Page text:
I mean, I guess.
Scot Eaton (Artist), JP Mayer (Inker), Tom Muller (Design), Benjamin Percy (Writer), VC’s Cory Petit (Letterer), Matthew Wilson (Colorist)
April 14, 2021
There’s a version of me who, if you told her that Wolverine would be going wild on a bunch of vampire covens on an eventual path to Dracula, would be ecstatic. I love vampires, like I LOVE vampires. I watched every season of The Vampire Diaries AND The Originals! I watched True Blood! I literally was part of an online vampire roleplay community for years!
Cut to last week. I read this issue in full, then did my usual bit of setting it aside while I thought about what to say. Except, I didn’t. I completely forgot this issue existed. Kayleigh, our perfect reviews editor, checked in with me last night about it, and I had forgotten it so completely that I had to reread it this morning, because not one bit of it stuck in my mind. On review (heh), I think I’ve figured out the reason for it. The story isn’t invested in itself—the first several pages involve Wolverine tracking covens to exterminate vampires, like I said, but then it’s followed by a data page—before the title page even—that details he’s just doing this over and over. I almost feel like it’s something a montage of panels would’ve handled better; give us some art to associate with that instead of just a weary laconic bit of text. The story doesn’t feel invested in its title character’s exploits, and that’s the way the issue starts.
Back on Krakoa, Omega Red stumbles around and briefly terrorizes some mutant children, not in the “evil supervillain” way, but instead in the “why is this strange large man yelling” way (okay, a little in the “evil supervillain” way), before leaving through a gate to reconnect with Dracula, in a follow up to a plot point from X-Force back in…December. In my review of that, I specifically mentioned the sheer amount of plates that Percy is spinning right now between the two books, and while that’s impressive, it might be time to let one or two of them fall. It’s frustrating to see a plot point like this Omega Red one left hanging for four months while other things happen—it would be one thing if it were the resolution of an arc with some rest time and then the start of a new one, but it doesn’t feel that way; instead it feels like a cliffhanger left so long that all the immediacy is gone. The same is true of the issue’s other guest star, Louise of the Parisian Nightguard, who we haven’t seen since…what, the backup stories from the beginning of this run? It’s true that a good book goes back and revisits characters to establish relationships over time, but again, there has to be a sense for the ebb and flow of story involved, and the trouble is that none of these stories are ebbing—none of them are making room for one another.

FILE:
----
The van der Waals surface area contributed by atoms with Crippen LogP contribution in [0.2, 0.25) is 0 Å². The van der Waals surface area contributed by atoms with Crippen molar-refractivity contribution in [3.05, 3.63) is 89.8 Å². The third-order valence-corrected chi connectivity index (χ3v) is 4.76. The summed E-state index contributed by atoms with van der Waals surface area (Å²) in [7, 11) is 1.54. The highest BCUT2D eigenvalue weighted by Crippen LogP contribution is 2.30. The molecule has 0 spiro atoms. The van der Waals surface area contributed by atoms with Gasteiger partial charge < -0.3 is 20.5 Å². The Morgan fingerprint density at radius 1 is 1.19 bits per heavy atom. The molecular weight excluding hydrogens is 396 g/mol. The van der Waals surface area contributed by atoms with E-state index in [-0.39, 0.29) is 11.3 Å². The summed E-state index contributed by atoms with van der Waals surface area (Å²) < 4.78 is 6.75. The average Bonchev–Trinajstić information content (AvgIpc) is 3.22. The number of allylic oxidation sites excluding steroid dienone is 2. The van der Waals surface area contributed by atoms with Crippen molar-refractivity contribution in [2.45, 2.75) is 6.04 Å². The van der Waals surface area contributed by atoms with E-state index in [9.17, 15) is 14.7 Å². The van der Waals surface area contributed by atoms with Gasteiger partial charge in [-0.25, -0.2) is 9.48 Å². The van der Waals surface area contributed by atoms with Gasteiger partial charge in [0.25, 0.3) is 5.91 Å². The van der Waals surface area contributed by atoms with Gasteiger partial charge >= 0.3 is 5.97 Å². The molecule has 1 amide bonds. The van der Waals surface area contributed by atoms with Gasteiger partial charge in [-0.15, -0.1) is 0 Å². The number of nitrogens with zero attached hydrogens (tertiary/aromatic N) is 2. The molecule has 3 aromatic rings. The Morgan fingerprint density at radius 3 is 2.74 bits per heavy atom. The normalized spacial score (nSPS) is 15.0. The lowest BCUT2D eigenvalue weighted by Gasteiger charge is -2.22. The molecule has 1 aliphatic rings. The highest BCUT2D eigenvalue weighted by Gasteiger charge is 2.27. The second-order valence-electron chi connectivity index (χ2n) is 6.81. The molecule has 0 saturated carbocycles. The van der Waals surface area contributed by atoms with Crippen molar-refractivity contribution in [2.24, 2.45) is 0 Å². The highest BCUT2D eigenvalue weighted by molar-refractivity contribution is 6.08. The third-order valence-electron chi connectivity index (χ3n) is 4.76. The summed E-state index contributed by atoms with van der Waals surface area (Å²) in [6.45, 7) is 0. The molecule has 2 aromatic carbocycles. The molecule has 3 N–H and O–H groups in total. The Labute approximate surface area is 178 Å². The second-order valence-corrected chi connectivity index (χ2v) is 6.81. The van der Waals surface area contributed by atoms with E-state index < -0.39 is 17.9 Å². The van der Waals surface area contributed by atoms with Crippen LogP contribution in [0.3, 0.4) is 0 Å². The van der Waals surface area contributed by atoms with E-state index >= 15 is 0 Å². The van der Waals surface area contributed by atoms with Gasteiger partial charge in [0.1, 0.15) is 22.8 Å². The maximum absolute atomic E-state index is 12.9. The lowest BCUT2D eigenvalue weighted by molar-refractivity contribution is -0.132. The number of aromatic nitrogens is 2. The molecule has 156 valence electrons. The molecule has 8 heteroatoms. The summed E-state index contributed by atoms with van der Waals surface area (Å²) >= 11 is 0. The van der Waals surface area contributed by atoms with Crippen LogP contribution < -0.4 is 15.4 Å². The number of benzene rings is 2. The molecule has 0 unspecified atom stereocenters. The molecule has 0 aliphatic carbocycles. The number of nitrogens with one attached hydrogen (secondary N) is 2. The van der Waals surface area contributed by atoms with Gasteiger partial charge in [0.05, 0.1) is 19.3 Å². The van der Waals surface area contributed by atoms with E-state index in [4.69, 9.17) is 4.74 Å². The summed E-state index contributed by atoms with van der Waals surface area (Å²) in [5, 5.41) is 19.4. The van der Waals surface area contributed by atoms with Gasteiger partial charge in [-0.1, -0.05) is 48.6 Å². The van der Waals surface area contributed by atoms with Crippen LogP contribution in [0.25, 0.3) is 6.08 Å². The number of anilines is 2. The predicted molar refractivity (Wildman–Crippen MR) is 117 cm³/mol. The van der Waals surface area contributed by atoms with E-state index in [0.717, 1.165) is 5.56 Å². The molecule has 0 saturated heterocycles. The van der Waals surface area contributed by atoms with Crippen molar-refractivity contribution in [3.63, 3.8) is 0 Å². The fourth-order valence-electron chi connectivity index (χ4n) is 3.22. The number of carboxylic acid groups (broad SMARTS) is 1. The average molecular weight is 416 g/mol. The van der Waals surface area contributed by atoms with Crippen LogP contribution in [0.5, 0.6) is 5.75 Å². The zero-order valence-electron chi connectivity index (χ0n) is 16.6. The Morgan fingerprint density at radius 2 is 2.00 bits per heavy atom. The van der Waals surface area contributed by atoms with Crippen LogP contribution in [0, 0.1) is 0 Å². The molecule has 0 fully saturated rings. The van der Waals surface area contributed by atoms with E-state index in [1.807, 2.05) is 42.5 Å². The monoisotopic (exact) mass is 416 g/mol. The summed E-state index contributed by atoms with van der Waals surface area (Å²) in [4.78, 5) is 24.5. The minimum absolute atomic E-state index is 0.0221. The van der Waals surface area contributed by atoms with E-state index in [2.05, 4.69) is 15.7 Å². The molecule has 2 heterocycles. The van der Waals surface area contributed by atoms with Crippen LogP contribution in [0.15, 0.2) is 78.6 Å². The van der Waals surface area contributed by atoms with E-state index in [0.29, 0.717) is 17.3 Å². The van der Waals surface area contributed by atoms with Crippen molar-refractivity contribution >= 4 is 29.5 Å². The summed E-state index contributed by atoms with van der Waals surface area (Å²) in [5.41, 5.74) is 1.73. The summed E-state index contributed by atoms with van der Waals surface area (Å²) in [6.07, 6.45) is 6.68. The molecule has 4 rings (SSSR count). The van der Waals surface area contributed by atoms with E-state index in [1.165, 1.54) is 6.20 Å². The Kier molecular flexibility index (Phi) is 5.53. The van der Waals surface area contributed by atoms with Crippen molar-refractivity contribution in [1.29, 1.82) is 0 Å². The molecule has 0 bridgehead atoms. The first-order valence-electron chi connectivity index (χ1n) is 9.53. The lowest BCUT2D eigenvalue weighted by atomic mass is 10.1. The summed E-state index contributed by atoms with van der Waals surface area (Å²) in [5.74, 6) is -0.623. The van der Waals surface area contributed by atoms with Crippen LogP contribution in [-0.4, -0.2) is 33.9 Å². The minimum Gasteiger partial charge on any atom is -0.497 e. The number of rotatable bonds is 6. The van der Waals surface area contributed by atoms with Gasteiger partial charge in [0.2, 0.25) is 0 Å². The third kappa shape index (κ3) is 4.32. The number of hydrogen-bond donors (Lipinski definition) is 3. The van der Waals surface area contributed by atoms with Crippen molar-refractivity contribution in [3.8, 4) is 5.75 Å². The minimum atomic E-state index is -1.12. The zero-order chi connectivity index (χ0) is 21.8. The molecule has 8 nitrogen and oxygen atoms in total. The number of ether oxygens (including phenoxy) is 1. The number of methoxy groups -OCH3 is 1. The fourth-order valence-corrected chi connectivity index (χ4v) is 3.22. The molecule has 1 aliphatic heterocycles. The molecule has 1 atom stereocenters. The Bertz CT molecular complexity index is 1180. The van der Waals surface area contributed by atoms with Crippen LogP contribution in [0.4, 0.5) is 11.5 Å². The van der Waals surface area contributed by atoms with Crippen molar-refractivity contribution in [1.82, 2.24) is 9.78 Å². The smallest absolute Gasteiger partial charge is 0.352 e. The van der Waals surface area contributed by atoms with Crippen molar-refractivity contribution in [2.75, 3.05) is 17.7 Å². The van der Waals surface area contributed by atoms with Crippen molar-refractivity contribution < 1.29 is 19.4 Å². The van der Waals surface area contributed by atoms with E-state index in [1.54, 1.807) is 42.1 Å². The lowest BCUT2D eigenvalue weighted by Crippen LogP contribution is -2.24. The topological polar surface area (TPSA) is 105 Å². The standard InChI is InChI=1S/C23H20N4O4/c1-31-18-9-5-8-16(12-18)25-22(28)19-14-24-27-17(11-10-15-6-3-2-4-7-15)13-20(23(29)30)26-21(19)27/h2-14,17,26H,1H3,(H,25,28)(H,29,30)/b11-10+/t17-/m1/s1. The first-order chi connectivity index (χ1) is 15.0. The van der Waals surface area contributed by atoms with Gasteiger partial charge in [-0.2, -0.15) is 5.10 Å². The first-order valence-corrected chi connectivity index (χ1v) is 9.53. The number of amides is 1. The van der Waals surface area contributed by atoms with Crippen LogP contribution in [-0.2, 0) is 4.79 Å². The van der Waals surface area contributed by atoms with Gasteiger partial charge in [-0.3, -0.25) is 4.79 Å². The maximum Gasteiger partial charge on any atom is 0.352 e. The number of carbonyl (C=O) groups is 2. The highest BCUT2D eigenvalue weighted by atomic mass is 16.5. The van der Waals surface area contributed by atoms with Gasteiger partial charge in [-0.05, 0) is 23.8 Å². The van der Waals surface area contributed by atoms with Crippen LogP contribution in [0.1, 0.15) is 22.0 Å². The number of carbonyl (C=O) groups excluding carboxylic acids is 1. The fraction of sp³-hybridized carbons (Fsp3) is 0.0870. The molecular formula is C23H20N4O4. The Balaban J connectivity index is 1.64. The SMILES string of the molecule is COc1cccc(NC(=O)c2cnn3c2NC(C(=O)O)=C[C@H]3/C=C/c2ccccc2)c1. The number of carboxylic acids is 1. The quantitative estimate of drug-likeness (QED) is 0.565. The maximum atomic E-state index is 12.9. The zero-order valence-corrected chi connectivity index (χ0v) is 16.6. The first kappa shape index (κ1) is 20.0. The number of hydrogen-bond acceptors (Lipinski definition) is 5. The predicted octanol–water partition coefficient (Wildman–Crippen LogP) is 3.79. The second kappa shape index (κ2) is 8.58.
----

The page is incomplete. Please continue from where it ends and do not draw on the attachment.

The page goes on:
It doesn’t help that for the last several issues, Wolverine has lacked a coherent visual identity. We’ve gone from Victor Bogdanovic to Adam Kubert, and now to Scot Eaton. Eaton’s work feels rough, sketchy, but not really in an appealing way here; character faces change shape from one panel to the next, mouths droop in strange ways. It’s not that it’s bad, it’s just that it’s not as good as the sort of art we’ve come to expect on the X-line lately. It’s helped though by colorist Matt Wilson, who is unreservedly an expert in his craft, and lends the book tones that fit the moods of each scene he applies them too, as well as helping to adhere the identity of the book to that of X-Force and its similarly sublime color work.
I continue to struggle with Wolverine. I don’t think it’s a bad book, but I question its necessity, and whether it splits Percy’s focus from X-Force too much. But the flipside of that is how many of X-Force‘s plots run off into this book; clearly they need somewhere to go. The real question is, should they go into a second book, or should a sterner editorial hand send them right to the cutting room floor?